So to the end of March. In what was probably our last chance to salvage anything from the group and we hosted the Czechs. Pavel Nedved declared ‘Nedved’ to those hopes finishing off a move that sliced our midfield open from one half to the other. We did have our moments but defensive shoddiness was wrapping itself around us. However this was plainly a trailer to the suicide mission we deployed in Sofia four days later. Poor marking, loose passes, dodgy goalkeeping, penalties conceded, you name it- we’d had enough of just letting the opposition score one. Four- one down and we decided it would be fun to see what would happen and we brought it back to 4-3 before the referee decided to stop the fun. So we weren’t Brazil and we weren’t going to Brazil the following summer and probably just as well. By this stage the ‘Exorcist green’ shade of our shirts was starting to annoy me along with my spinning head as the goals flew past us.

The tail end of the season involved a doubleheader- home to Bulgaria and away to the Czechs in Prague on the 6th June. D-Day indeed. Roy Carroll was rewarded for his consistency in being poor by being dropped and Maik Taylor was now employed as tail gunner. The team did a reprise of the Czech game with another move running right through our muddled midfield. A through ball had our centre backs beaten for speed and it was to be another 1-0 deficit at home.

Four days later in Prague a much better performance was deposited. Future priest Philip Mulryne equalised and it was not until the last few minutes that we conceded two. An ignominious end to the season on the pitch was matched off it with five players getting detained by the police over a nightclub incident. All were eventually released without charge but the main note of conjecture was the fact that no official from the IFA bothered to stay with the five who were still detained. Perhaps this is the reason why NI fans are well behaved abroad – if the IFA aren’t bothered about the players….

It ain’t good for morale leaving the wounded behind.

Somewhat battered and bruised we rolled round to the new season and resumed with a 1-1 respectable draw away to Denmark with Mulryne again netting for us. Not only was joy found in Jutland but also a few days later at home to Iceland with a 3-0 win and debutant left-back George McCartney scoring. Perhaps Sammy Mac was starting to distribute his magic. Things were looking up. We had a core of players with a decent spine of Taylor, Aaron Hughes, Magilton and Healy. Michael Hughes and Keith Gillespie would have provided further offensive flair.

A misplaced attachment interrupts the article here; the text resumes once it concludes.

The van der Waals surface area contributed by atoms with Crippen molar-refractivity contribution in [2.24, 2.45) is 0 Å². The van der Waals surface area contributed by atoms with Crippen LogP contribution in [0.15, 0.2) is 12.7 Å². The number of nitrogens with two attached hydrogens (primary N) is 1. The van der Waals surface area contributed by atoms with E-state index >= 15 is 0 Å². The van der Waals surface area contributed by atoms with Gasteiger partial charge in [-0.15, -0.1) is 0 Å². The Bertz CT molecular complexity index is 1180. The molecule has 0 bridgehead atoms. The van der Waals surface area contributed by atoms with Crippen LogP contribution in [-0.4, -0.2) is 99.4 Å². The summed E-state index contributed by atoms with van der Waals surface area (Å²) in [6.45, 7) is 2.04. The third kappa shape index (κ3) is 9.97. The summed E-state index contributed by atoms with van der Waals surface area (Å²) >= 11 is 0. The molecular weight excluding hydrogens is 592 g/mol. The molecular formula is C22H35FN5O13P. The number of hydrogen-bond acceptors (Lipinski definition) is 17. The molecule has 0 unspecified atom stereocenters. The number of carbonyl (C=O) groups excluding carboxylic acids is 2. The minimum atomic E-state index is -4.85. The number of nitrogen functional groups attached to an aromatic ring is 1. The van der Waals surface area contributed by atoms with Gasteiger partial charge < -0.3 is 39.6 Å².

A penalty by David Healy in a 1-0 win in Valletta in October brought us a total of seven points in a month. More excitement took place off the pitch with firstly manager McIlroy getting sent to the stand for throwing the ball at a player followed by assistant Jimmy Harvey later on for straying out of his area. The stand is a bit of an ambitious term as the sparse furniture of the ground meant that they hovered under some railings looking like disgruntled caged animals. A sort of Maltese ‘naughty step’. Seven points in a month allowed this levity and a thin veneer of respectability shrouded us. Thin, mind you.

We finished second last with eleven points and overall were disappointed to finish behind Iceland who were two points ahead of us. Carroll’s mistake in Reykjavik had proved more costly than seemed at the time. However, the discovery of a scorer in Healy and the strong finish had us looking forward to the next campaign.

O ye of misplaced hope and aspiration. Little did we know that Healy’s penalty would be our last competitive goal for thirty – five months.